The Rolls Royce of Olives . . .
When we heard that the Lucques, a rare variety of olives, is called the Rolls Royce of table olives, we felt driven to say that we had eaten one of those.
We didn't have any trouble spotting this posh, bright green olive with its odd crescent shape. Grown only in the Hérault Department in the Languedoc-Roussillon region of the south of France, you can find it easily enough in local markets and gourmet shops. Because of its odd shape it's sold unpitted, which only enhances its smooth hazlenut flavor. The Lucques olives primeurs or olives nouvelles are at their very best when first made ready to eat, without preservatives.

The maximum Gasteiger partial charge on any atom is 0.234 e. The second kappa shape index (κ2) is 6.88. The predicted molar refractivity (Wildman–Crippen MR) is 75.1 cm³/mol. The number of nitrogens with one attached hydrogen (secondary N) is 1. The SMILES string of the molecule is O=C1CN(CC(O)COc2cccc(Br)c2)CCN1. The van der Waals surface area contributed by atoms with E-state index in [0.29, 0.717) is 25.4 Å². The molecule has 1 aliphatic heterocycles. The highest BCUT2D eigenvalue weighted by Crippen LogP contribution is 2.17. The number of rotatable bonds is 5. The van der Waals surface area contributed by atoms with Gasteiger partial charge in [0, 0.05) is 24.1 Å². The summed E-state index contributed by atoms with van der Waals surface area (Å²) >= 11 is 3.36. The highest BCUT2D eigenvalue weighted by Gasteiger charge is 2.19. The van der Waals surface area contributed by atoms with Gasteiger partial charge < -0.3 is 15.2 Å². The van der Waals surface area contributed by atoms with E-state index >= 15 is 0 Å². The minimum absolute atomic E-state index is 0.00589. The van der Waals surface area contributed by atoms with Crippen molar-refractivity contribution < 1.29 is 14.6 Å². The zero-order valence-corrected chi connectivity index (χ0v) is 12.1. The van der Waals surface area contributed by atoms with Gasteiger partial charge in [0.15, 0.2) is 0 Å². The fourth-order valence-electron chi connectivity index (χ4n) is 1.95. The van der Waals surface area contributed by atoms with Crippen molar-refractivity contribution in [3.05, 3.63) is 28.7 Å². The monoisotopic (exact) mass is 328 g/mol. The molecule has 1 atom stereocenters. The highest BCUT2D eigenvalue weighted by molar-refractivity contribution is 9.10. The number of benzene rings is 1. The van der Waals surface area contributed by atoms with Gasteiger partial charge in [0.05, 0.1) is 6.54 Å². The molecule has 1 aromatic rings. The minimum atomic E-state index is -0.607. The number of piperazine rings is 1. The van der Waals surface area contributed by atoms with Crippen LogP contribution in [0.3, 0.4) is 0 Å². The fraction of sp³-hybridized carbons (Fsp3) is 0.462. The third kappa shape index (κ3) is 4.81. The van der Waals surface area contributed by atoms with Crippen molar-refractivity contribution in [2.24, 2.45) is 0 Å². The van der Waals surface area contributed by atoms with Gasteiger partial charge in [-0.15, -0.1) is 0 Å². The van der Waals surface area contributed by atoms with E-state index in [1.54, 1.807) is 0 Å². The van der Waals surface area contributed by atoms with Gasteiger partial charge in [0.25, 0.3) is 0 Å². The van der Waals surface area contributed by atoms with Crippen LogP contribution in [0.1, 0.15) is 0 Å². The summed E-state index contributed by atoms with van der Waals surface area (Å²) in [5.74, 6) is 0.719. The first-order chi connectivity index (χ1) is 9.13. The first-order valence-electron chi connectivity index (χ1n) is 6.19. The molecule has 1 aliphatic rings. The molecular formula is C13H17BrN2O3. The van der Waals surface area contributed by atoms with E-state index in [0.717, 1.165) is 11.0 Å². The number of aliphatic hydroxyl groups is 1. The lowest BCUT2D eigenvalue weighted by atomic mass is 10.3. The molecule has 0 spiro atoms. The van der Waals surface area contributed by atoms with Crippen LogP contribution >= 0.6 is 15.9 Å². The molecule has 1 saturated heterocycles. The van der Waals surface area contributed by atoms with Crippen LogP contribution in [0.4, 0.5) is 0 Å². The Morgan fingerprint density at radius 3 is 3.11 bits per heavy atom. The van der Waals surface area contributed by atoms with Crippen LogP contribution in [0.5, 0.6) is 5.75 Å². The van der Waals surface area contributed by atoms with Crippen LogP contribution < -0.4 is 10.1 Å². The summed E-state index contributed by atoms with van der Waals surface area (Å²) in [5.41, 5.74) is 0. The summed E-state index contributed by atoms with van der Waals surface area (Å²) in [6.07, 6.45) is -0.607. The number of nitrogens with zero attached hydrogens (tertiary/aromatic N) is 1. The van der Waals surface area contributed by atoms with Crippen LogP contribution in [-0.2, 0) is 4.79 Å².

Mild and crunchy, the Lucques is handpicked green from mid-August through October as a table olive. But when left to ripen until black, it's harvested in November with wooden combs and nets, then sent to the mill to be pressed into a golden and mellow oil, one that according to ancient folklore, contains a "drop of eternity."
©2009P.B.Lecron; photo by P.B.Lecron